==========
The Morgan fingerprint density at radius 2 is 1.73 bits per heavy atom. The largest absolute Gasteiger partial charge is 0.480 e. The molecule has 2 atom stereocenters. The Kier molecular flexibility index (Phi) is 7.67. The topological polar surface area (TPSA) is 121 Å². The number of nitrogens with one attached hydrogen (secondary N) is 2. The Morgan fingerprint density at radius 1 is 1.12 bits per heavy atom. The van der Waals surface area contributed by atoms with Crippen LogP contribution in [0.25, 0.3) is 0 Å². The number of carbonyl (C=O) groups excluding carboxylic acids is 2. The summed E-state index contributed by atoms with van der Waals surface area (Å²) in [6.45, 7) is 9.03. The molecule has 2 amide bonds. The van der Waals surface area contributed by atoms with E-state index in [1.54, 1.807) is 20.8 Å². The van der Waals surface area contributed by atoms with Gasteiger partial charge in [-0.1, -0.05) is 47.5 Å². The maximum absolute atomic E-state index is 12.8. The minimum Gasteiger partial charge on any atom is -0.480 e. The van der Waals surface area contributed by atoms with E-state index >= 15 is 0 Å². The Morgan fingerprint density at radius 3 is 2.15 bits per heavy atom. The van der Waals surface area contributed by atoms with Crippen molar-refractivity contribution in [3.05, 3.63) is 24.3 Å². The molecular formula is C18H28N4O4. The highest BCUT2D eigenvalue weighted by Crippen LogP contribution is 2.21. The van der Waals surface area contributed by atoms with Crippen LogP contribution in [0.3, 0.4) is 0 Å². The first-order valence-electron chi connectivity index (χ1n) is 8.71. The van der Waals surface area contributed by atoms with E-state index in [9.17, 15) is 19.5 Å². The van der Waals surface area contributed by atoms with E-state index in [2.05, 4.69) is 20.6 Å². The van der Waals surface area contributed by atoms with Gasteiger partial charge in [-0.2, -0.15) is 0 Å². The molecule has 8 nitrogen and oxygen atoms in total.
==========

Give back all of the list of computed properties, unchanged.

The Morgan fingerprint density at radius 2 is 1.73 bits per heavy atom. The largest absolute Gasteiger partial charge is 0.480 e. The molecule has 2 atom stereocenters. The Kier molecular flexibility index (Phi) is 7.67. The topological polar surface area (TPSA) is 121 Å². The number of nitrogens with one attached hydrogen (secondary N) is 2. The Morgan fingerprint density at radius 1 is 1.12 bits per heavy atom. The van der Waals surface area contributed by atoms with Crippen LogP contribution in [0.25, 0.3) is 0 Å². The number of carbonyl (C=O) groups excluding carboxylic acids is 2. The summed E-state index contributed by atoms with van der Waals surface area (Å²) in [6.45, 7) is 9.03. The molecule has 2 amide bonds. The van der Waals surface area contributed by atoms with E-state index in [1.54, 1.807) is 20.8 Å². The van der Waals surface area contributed by atoms with Gasteiger partial charge in [-0.1, -0.05) is 47.5 Å². The maximum absolute atomic E-state index is 12.8. The minimum Gasteiger partial charge on any atom is -0.480 e. The van der Waals surface area contributed by atoms with E-state index >= 15 is 0 Å². The Morgan fingerprint density at radius 3 is 2.15 bits per heavy atom. The van der Waals surface area contributed by atoms with Crippen molar-refractivity contribution in [3.05, 3.63) is 24.3 Å². The molecular formula is C18H28N4O4. The highest BCUT2D eigenvalue weighted by Crippen LogP contribution is 2.21. The van der Waals surface area contributed by atoms with Crippen LogP contribution in [0.3, 0.4) is 0 Å². The first-order valence-electron chi connectivity index (χ1n) is 8.71. The van der Waals surface area contributed by atoms with E-state index in [9.17, 15) is 19.5 Å². The van der Waals surface area contributed by atoms with E-state index in [2.05, 4.69) is 20.6 Å². The van der Waals surface area contributed by atoms with Gasteiger partial charge in [-0.2, -0.15) is 0 Å². The molecule has 8 nitrogen and oxygen atoms in total.